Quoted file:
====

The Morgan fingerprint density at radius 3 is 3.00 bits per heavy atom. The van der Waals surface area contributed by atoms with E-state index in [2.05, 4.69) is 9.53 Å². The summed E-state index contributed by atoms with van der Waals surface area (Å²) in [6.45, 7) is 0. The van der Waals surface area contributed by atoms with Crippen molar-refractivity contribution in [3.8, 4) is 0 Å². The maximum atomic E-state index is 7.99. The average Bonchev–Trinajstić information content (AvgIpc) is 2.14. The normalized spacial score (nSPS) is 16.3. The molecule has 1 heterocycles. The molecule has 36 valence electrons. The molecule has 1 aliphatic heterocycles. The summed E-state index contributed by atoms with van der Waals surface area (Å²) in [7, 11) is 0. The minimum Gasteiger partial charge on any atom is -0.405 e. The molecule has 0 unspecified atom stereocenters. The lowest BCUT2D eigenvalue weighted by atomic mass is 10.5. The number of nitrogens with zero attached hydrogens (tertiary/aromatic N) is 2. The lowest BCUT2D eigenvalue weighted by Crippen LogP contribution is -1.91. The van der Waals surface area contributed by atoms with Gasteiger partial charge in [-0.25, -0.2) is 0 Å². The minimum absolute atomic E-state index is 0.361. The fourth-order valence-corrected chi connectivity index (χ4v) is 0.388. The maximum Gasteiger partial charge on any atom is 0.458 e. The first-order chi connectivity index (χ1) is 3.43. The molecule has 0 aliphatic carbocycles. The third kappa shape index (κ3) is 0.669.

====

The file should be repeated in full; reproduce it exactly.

The Morgan fingerprint density at radius 3 is 3.00 bits per heavy atom. The van der Waals surface area contributed by atoms with E-state index in [2.05, 4.69) is 9.53 Å². The summed E-state index contributed by atoms with van der Waals surface area (Å²) in [6.45, 7) is 0. The van der Waals surface area contributed by atoms with Crippen molar-refractivity contribution in [3.8, 4) is 0 Å². The maximum atomic E-state index is 7.99. The average Bonchev–Trinajstić information content (AvgIpc) is 2.14. The normalized spacial score (nSPS) is 16.3. The molecule has 1 heterocycles. The molecule has 36 valence electrons. The molecule has 1 aliphatic heterocycles. The summed E-state index contributed by atoms with van der Waals surface area (Å²) in [7, 11) is 0. The minimum Gasteiger partial charge on any atom is -0.405 e. The molecule has 0 unspecified atom stereocenters. The lowest BCUT2D eigenvalue weighted by atomic mass is 10.5. The number of nitrogens with zero attached hydrogens (tertiary/aromatic N) is 2. The lowest BCUT2D eigenvalue weighted by Crippen LogP contribution is -1.91. The van der Waals surface area contributed by atoms with Gasteiger partial charge in [-0.25, -0.2) is 0 Å². The minimum absolute atomic E-state index is 0.361. The fourth-order valence-corrected chi connectivity index (χ4v) is 0.388. The maximum Gasteiger partial charge on any atom is 0.458 e. The first-order chi connectivity index (χ1) is 3.43. The molecule has 0 aliphatic carbocycles. The third kappa shape index (κ3) is 0.669.